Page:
Abby Singer, mobile alcohol park to open next month at Pratt Pullman District

A rendering provided by Atomic Entertainment of the planned redevelopment of the Pratt-Pullman Yard east of downtown Atlanta. The company plans to transform the aging and historic rail depot structures into a soundstage for film and television projects, restaurants, retail, a luxury hotel and performing arts space. Residential is planned for the second phase.
A rendering provided by Atomic Entertainment of the planned redevelopment of the Pratt-Pullman Yard east of downtown Atlanta. The company plans to transform the aging and historic rail depot structures into a soundstage for film and television projects, restaurants, retail, a luxury hotel and performing arts space. Residential is planned for the second phase.

Kirkwood mixed-used development Pratt Pullman District will welcome its first tenant next month, along with a unique alcohol park set on rails.

The Abby Singer will debut in mid-May in conjunction with the opening of “Van Gogh: The Immersive Experience,” the Atlanta Business Chronicle first reported. Developer Adam Rosenfelt confirmed the news to the Atlanta-Journal Constitution.

Rosenfelt’s movie production company, Atomic Entertainment, is building Pratt Pullman, which will also include a movie sound stage among the multiple historic industrial buildings on the site.

The historic 27-acre Pratt Pullman property at 225 Rogers St. NE was once used to produce agricultural machinery, then as a location to repair Pullman sleeper cars.

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The Abby Singer comes from chef Mike Horn and offers a Midwestern-influenced menu with items including the Juicy Lucy burger with cheese in the middle of a beef patty and tater tot hot dish. The concept has been operating as a pop-up for the past few months at restaurants and breweries around metro Atlanta.

Named for the penultimate shot in a day of shooting a film, the Abby Singer is a nod to Horn’s background in film.

He said he developed the menu with chef-partner Jeffrey Peterson, who was inspired by the “church food” his mother and grandmother would make in his native Minnesota.

Horn, who moved to the Atlanta area in 2019, said the buildout for the Abby Singer space was done to facilitate future filming needs, including measuring the width of the bar to make sure a film dolly could fit behind it.

Rosenfelt said Horn’s film background made the Abby Singer an ideal first tenant for the Pratt Pullman development.

“The intention of the development overall is to utilize the creative and cultural economies,” Rosenfelt said. “With (Horn’s) background in film, it felt cool from an evolutionary perspective. We’ll have a lot of restaurants that have nothing to do with the film world, but we thought that was a fun way for us to start.”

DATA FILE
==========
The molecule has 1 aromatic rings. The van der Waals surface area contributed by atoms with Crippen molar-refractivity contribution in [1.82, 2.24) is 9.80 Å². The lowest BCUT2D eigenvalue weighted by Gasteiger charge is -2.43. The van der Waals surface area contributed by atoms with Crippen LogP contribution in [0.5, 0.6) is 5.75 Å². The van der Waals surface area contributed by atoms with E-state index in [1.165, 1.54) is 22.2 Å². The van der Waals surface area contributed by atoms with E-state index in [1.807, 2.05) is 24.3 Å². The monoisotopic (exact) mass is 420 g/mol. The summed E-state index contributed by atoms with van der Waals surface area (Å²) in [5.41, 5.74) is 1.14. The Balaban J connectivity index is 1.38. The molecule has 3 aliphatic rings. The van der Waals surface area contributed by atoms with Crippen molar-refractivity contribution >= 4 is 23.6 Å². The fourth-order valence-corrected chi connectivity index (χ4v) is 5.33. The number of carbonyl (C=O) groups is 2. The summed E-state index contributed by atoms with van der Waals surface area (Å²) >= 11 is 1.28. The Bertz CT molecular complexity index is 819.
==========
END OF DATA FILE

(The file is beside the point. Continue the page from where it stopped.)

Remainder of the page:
Horn will also operate a mobile alcohol park adjacent to the Abby Singer brick-and-mortar that will serve wine, about a dozen craft beers and cocktails.

Housed in shipping containers with train wheels attached to the bottom, the mobile units will sit on a section of the rail lines that run through Pratt Pullman.

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Rosenfelt said the idea for using shipping containers sprang from a desire to offer an alternative to a traditional brewery at the development. The desire was to present multiple beer and drink options without committing to any one brewery or brand.

He began doing research, traveling to the Southeastern Railway Museum in Duluth and meeting with fabricators and welders to design a prototype for his bar on wheels.

The mobile car idea, which will also house other food and beverage options as well as light retail, will traverse the entire development, with the plan to add and move cars as needed.

“What’s really cool about it is, they’re movable,” Rosenfelt said. “So the beer garden might be over here today, and next month it might be being showcased in a building, and that was sort of the whole evolution of the concept.”

Kamayan ATL, which has been operating as a pop-up serving Filipino food will open a brick-and-mortar location at Pratt Pullman in the coming months.

Rosenfelt said he can’t yet comment on the status of Bellsmouth, which was set to open as an all-day cafe inside the development from the team behind 8Arm, though he confirmed that a second brick-and-mortar concept restaurant will open to support guests who attend the Van Gogh experience.

The chef’s market will continue in the coming months as well, featuring a rotating roster of local pop-ups daily, with expanded offerings on the weekend.

Seating will be available inside the building housing the chef’s market, in addition to several outdoor eating options including on the patio of Abby Singer and near the alcohol park.

The Van Gogh experience will open May 19 and will run through 2021.

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